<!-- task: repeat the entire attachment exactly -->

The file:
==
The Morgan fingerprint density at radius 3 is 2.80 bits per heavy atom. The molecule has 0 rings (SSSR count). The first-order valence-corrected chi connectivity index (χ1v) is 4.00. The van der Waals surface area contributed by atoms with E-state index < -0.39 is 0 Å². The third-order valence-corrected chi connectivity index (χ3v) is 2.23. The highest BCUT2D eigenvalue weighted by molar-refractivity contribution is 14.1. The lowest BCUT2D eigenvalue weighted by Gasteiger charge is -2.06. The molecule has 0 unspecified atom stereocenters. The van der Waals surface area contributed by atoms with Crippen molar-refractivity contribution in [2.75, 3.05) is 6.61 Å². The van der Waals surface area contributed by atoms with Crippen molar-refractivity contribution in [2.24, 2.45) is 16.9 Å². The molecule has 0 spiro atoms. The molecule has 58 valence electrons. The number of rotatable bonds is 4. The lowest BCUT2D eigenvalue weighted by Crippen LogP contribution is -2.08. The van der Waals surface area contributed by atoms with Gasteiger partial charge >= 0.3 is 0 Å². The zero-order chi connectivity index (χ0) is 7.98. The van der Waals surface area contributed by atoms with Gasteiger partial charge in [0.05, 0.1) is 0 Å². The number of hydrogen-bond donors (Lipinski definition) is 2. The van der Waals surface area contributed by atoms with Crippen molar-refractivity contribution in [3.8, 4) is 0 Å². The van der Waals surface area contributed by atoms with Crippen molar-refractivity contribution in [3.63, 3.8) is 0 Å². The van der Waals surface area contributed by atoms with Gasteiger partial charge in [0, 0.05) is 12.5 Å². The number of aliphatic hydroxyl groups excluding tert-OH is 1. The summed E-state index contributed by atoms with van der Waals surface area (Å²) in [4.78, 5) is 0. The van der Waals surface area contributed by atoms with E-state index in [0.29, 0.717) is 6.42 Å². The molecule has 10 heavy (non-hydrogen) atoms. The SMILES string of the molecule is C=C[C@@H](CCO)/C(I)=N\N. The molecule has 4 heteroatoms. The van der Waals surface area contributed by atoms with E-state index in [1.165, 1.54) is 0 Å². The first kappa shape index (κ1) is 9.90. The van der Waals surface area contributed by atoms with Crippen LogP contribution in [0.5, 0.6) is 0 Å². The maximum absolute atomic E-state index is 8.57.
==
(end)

The Morgan fingerprint density at radius 3 is 2.80 bits per heavy atom. The molecule has 0 rings (SSSR count). The first-order valence-corrected chi connectivity index (χ1v) is 4.00. The van der Waals surface area contributed by atoms with E-state index < -0.39 is 0 Å². The third-order valence-corrected chi connectivity index (χ3v) is 2.23. The highest BCUT2D eigenvalue weighted by molar-refractivity contribution is 14.1. The lowest BCUT2D eigenvalue weighted by Gasteiger charge is -2.06. The molecule has 0 unspecified atom stereocenters. The van der Waals surface area contributed by atoms with Crippen molar-refractivity contribution in [2.75, 3.05) is 6.61 Å². The van der Waals surface area contributed by atoms with Crippen molar-refractivity contribution in [2.24, 2.45) is 16.9 Å². The molecule has 0 spiro atoms. The molecule has 58 valence electrons. The number of rotatable bonds is 4. The lowest BCUT2D eigenvalue weighted by Crippen LogP contribution is -2.08. The van der Waals surface area contributed by atoms with Gasteiger partial charge >= 0.3 is 0 Å². The zero-order chi connectivity index (χ0) is 7.98. The van der Waals surface area contributed by atoms with Gasteiger partial charge in [0.05, 0.1) is 0 Å². The number of hydrogen-bond donors (Lipinski definition) is 2. The van der Waals surface area contributed by atoms with Crippen molar-refractivity contribution in [3.8, 4) is 0 Å². The van der Waals surface area contributed by atoms with Crippen molar-refractivity contribution in [3.63, 3.8) is 0 Å². The van der Waals surface area contributed by atoms with Gasteiger partial charge in [0, 0.05) is 12.5 Å². The number of aliphatic hydroxyl groups excluding tert-OH is 1. The summed E-state index contributed by atoms with van der Waals surface area (Å²) in [4.78, 5) is 0. The van der Waals surface area contributed by atoms with E-state index in [0.29, 0.717) is 6.42 Å². The molecule has 10 heavy (non-hydrogen) atoms. The SMILES string of the molecule is C=C[C@@H](CCO)/C(I)=N\N. The molecule has 4 heteroatoms. The van der Waals surface area contributed by atoms with E-state index in [1.165, 1.54) is 0 Å². The first kappa shape index (κ1) is 9.90. The van der Waals surface area contributed by atoms with Crippen LogP contribution in [0.5, 0.6) is 0 Å². The maximum absolute atomic E-state index is 8.57.